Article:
By Bjorn Fehrm
August 03, 2016, ©. Leeham Co: Boeing released its 2Q 2016 results last week. This is always a good opportunity to look at information regarding its 787 Dreamliner project. Last week’s call did not disappoint even if the information leaves plenty of room for interpretation.
The first information was the production cost of the fourth and fifth Dreamliner that were produced. According to the stock market filing (10-Q), these cost over $500m per unit. The further information we got was the production cost for the 38 Dreamliners that were produced in the quarter and the relationship of the 787-8 costs to the 787-9.
As Boeing uses program accounting, these normally very hush-hush figures have to be shared with the public. Not so with other aircraft OEMs that use unit accounting for production.
The first piece of hard production information that was given was the value at which the Dreamliner prototypes number four and five stood in the Boeing production inventory, i.e., in the program accounting block.
When an aircraft is produced to be sold at Boeing and other OEMs, they will book the production cost of the aircraft as part of inventory. When the sale gets realized and the customer accepts the aircraft, the inventory value is then transferred to Cost Of Goods Sold, COGS.
In the case of Boeing, the value at which the aircraft gets put in the inventory is the actual production cost. The COGS value that gets counted against the price that the customers pays is not that value, it is the average production cost value over the accounting block for the aircraft variant.
This is the key benefit of program accounting, early production has lower COGS and later production is made more expensive than if the true values were used. Unit accounting books the actual production costs as COGS when the aircraft is accepted by the customer.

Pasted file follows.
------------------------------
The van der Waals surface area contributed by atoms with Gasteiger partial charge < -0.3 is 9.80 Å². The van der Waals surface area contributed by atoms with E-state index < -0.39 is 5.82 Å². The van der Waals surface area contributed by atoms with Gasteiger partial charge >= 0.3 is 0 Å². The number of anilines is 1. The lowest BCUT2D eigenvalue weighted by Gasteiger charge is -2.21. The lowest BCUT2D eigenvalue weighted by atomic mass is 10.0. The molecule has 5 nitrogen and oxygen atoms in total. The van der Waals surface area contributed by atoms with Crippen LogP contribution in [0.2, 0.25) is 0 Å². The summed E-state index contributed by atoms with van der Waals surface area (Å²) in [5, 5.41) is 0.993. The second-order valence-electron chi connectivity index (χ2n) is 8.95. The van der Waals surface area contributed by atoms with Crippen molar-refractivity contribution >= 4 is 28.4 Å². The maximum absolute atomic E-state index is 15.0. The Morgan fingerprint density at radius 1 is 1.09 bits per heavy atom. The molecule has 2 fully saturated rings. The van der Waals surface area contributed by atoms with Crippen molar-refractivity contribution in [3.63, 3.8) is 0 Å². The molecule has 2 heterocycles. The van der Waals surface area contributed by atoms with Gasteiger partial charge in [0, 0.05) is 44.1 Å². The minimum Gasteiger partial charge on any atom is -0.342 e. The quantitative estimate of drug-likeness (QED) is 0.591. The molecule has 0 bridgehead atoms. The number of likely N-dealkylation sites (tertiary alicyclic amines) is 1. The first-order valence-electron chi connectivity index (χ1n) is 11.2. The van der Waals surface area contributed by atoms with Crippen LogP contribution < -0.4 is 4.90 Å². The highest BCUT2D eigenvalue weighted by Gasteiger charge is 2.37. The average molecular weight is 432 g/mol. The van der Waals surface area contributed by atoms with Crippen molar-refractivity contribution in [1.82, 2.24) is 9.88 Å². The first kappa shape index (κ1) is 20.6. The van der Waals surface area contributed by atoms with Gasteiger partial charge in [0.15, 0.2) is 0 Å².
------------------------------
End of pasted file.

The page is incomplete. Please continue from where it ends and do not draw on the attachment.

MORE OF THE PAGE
Now to the value of those early aircraft. Learning curve theory says that the cost of producing the first aircraft in a serial production run is four to five times more than for aircraft number 400, which is the normal production number when one assumes that production costs should have settled down.
The value of these aircraft in the deferred production cost were $1,011m. This shows that the early production costs of the 787 Dreamliner were almost double than what it should have been. At a normal production run, these two aircraft should have cost around $550m to produce.
It can also be interpreted another way. The relief on the very high deferred production cost of $28,684m before the operation (to be amortized over the remaining 870 aircraft in the accounting block of 1,300) meant that each aircraft should amortize $33m on average. To that shall be added amortization of $4.3m in tooling and other costs, so in total $37.3m per aircraft.
The write-down of the $28.7b accounting block by $1bn with only a reduction from 870 to 868 aircraft to divide this over is of course welcome, especially as the $37.3m amortization per aircraft is pretty stiff. Now these 868 aircraft only have to amortize $36.1m per copy.
It’s anyone’s interpretation what the real reasons were for taking Dreamliner number four and five out of the accounting block. Un-sellable aircraft when refurbished or a convenient way to reduce the pressure in the accounting block? Either way, it was prudent to reduce the pressure in the 787 accounting block, even if it was only by a billion.
Before the operations with the prototypes, the deferred production costs increased by $23m in the quarter. This means the production costs of the 787 were $0.6m more than the average COGS variant value for the quarter.
This is in line with the first program accounting positive aircraft being produced in 3Q2016, something that Boeing has forecasted since 3Q last year.